If you have read my prior blogs, you will know that I think foster parents are true heroes. In fact, the families that dedicate themselves to caring for children in the custody of state child welfare agencies ARE ESSENTIAL. They are essential to helping the child who has lost his sense of security, of belonging, and of identity to heal. Did you know that almost 80% of children who are adopted after the rights of their parents are terminated for abuse/neglect are adopted by foster parents? No, the problem is not with those who make sacrifices every day for a child from hard places. In my opinion, the break-down occurs with the initial entry into care in the first place. Fortunately, I am not alone in my opinion. A movement has been underway for a couple of years to encourage states to re-think the removal of children as the first line of defense against child abuse.

Families First Legislation hopes to address that disconnect between keeping children safe and keeping them with their families. States are being mandated to look at the damage that congregate care brings to a traumatized child. As it is being implemented across the US its success will depend heavily on the states who are administrating it. Legislators who allocate money and State leaders who distribute the money hold the keys to creating opportunities of safe placement with family. By focusing on removal and liability, little effort was made to creatively carve innovative services with the essential family unit. But by allocating money, time, staff and innovation, services directed at family preservation rather than family removal will be the first thought of every child welfare worker.

Family Preservation can take many forms.:

Paying a relative to take care of the child while the parent receives mental health treatment

Allowing a parent to live with their child in the home of a relative together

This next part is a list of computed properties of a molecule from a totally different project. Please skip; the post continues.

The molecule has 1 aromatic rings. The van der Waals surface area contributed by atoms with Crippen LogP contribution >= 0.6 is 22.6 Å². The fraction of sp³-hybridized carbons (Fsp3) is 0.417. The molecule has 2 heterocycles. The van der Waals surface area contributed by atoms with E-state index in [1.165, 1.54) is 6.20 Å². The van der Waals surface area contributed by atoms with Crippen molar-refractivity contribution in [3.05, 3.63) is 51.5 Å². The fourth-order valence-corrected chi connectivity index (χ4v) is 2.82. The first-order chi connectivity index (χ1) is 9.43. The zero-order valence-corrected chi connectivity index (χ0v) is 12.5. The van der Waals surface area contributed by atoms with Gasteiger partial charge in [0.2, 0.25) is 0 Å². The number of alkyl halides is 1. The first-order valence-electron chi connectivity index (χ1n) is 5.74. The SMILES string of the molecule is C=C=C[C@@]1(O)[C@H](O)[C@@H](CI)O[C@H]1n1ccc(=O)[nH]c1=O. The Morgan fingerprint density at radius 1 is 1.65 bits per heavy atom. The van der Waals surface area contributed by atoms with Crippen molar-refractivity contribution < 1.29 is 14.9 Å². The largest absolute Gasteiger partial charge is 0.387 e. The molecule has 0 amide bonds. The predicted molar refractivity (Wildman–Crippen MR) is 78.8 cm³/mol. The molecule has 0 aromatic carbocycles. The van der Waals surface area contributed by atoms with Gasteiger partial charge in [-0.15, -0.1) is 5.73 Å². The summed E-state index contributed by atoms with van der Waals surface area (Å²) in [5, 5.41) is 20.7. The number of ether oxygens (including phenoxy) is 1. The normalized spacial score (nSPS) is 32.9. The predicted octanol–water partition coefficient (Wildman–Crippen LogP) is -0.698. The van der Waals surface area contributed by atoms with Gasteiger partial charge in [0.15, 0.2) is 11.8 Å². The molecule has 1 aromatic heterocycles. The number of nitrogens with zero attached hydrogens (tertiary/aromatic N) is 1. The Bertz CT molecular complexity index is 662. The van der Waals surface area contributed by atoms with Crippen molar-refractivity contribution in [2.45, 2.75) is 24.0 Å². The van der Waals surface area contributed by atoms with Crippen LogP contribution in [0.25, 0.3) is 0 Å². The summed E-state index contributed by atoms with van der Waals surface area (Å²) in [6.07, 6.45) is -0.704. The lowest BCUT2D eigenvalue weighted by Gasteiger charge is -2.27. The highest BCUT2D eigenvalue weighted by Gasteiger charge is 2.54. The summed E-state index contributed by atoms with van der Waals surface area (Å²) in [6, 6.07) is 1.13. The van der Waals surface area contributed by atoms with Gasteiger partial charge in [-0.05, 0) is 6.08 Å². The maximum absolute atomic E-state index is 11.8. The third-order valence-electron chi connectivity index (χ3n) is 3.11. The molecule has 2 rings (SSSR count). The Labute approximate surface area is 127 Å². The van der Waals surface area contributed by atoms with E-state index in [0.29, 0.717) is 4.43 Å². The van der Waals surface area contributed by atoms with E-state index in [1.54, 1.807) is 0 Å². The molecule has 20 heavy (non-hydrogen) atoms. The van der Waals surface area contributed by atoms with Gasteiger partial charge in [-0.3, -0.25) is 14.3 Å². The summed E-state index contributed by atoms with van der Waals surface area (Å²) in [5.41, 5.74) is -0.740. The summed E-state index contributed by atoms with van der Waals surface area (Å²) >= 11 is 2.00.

Creating more substance abuse shelters that allow children to remain with their parents

There are so…so…many ways to innovate safety and family preservation.

And it all starts with one simple belief: Parents are essential to the healthy development of their children. If we truly believe that, we would stop at nothing to think outside of the box for ways to keep kids safely where they belong.

8 thoughts on “Essentially Yours

  1. Thank you, Angie. I just read a book about an abused and neglected child who still loved his mother, even though she was deemed an unfit parent. The book is called, “The Boy Who Carried Bricks,” by Alton Carter.

    Liked by 2 people

  2. I wish that more often people could look at the specifics of each case. Here we seem to vacillate between removing the child and leaving her in the home despite dire situations. Family First sounds good, and we are doing it here too, but it needs quality workers to really understand the base needs. Here we have too often seen kids left in their original family(all children must stay with their parents) and then murdered. Then of course the pendulum swings the other way.

    Liked by 2 people

    1. I totally agree with you! The only way child welfare will work is if the agency invests in the quality of staff, leadership and the quality of training. The Decision to leave a child in a risky home can only be made by someone who is competent and enough to assess the risk and control the threats. It can be done, but it is not a broad brush by any means

      Liked by 2 people